Entry, Pricing, and Product Design in an Initially Monopolized Market
We analyze entry, pricing, and product design in a model with differentiated products. Market equilibrium can be "separating," with multiple sellers and a sorting of heterogeneous consumers across goods, or "exclusionary," with one seller serving all customer types. Entry into an initially monopolized market can occur because of cost reductions or product improvements, but entry need not lower the incumbent's price, improve efficiency, or raise consumer welfare. Postentry design incentives favor
A Time-Series Model of Housing Investment in the U.S.
A decentralized market theory of investment based on rising supply price is formulated and explained. Asset prices embody all available information in a competitive market and serve as "sufficient statistics" for future market conditions. Construction is determined myopically by marginal cost pricing: rising supply price constrains aggregate investment. market dynamics imply that anticipated pulses in demand and interest rates lead to "bubbles" in prices, rentals and construction, because it
New: The Assimilation of Immigrants in the U.S. Labor Markets
No abstract is available for this paper.
New: The Value of Health and Longevity
We develop a framework for valuing improvements in health and apply it to past and prospective reductions in mortality in the United States. We calculate social values of (i) increased longevity over the twentieth century, (ii) progress against various diseases after 1970, and (iii) potential future progress against major diseases. Cumulative gains in life expectancy after 1900 were worth over $1.2 million to the representative American in 2000, whereas post‐ 1970 gains added about $3.2 t
New: War in Iraq versus Containment
We consider three questions related to the choice between war in Iraq and a continuation of the pre-war containment policy. First, in terms of military resources, casualties and expenditures for humanitarian assistance and reconstruction, is war more or less costly for the United States than containment? Second, compared to war and forcible regime change, would a continuation of the containment policy have saved Iraqi lives? Third, is war likely to bring about an improvement or deterioration in
The Value of Health and Longevity
We develop an economic framework for valuing improvements to health and life expectancy, based on individuals' willingness to pay. We then apply the framework to past and prospective reductions in mortality risks, both overall and for specific life-threatening diseases. We calculate (i) the social values of increased longevity for men and women over the 20th century; (ii) the social value of progress against various diseases after 1970; and (iii) the social value of potential future progress aga
Specific Capital, Mobility, and Wages: Wages Rise with Job Seniority
The idea that wages rise relative to alternatives as job seniority accumulates is the foundation of the theory of specific human capital, as well as other widely accepted theories of compensation. The fact that persons with longer job tenures typically earn higher wages tends to support these views, yet this evidence ignores the decisions that have brought individuals to the combination of wages, job tenure, and experience that are observed in survey data. Allowing for sources of bias generate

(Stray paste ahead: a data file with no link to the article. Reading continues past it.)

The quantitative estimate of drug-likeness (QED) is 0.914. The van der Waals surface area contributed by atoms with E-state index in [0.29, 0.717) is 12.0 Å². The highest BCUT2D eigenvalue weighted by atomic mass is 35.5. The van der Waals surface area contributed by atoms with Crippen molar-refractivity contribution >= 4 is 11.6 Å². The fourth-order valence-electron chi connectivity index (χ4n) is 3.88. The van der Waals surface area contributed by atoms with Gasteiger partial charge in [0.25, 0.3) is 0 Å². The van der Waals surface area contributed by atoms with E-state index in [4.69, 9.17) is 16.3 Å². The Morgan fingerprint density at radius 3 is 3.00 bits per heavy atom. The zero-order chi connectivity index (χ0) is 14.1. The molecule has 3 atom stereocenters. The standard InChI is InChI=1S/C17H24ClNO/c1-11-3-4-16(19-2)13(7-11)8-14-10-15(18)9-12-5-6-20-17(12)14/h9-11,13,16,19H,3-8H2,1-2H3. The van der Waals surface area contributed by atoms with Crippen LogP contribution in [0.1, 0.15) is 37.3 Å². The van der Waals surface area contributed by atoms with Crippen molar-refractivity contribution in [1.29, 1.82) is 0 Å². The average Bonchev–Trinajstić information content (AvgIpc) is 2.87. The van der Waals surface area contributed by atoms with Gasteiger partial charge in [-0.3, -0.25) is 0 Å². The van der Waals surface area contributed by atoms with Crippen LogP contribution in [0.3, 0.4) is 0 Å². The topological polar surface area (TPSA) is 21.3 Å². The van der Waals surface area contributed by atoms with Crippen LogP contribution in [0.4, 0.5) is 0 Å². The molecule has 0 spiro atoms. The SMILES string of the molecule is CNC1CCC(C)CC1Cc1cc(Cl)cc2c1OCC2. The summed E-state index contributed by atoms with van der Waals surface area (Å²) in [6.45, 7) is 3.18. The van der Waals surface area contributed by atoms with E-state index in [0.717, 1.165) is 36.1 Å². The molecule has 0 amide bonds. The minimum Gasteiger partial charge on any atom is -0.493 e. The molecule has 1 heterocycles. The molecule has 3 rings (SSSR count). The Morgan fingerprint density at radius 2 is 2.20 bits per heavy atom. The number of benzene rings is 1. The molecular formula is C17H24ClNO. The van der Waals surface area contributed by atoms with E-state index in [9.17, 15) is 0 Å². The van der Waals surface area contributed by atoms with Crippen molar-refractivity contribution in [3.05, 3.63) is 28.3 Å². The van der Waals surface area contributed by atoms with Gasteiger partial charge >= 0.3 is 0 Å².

Job Mobility and the Careers of Young Men
We study the joint processes of job mobility and wage growth among young men drawn from the Longitudinal Employee-Employer Data. Following individuals at three month intervals from their entry into the labor market, we track career patterns of job changing and the evolution of wages for up to 15 years. Following an initial period of weak attachment to both the labor force and particular employers, careers tend to stabilize in the sense of strong labor force attachment and increasing durability o
Why Has the Natural Rate of Unemployment Increased over Time?
In 1970, when Robert Hall asked, "Why Is the Unemployment Rate So High at Full Employment?" the unemployment rate for adult men stood at 3.5 percent. That rate, which had been substantially below that level throughout the late 1960s, would climb to 4.4 percent in the recession of 1971. More recently, after the longest economic expansion of the post-war period, the unemployment rate of prime-aged men in the late 1980s settled at just below 5 percent of the labor force. What changes in the America
Entry, Pricing and Product Design in an Initially Monopolized Market
We analyze entry, pricing and product design in a model with differentiated products. Under plausible conditions, entry into an initially monopolized market leads to higher prices for some, possibly all, consumers. Entry can induce a misallocation of goods to consumers, segment the market in a way that transfers surplus to producers and undermine aggressive pricing by the incumbent. Post entry, firms have strong incentives to modify product designs so as to raise price by strengthening market se
Favoritism in Organizations
Objective measures of employee performance are rarely available. Instead, firms rely on subjective judgments by supervisors. Subjectivity opens the door to favoritism, where evaluators act on personal preferences toward subordinates to favor some employees over others. Firms must balance the costs of favoritism arbitrary rewards and less productive job assignments against supervisors' demands for authority over subordinates. We analyze the conditions under which favoritism is costly to organizat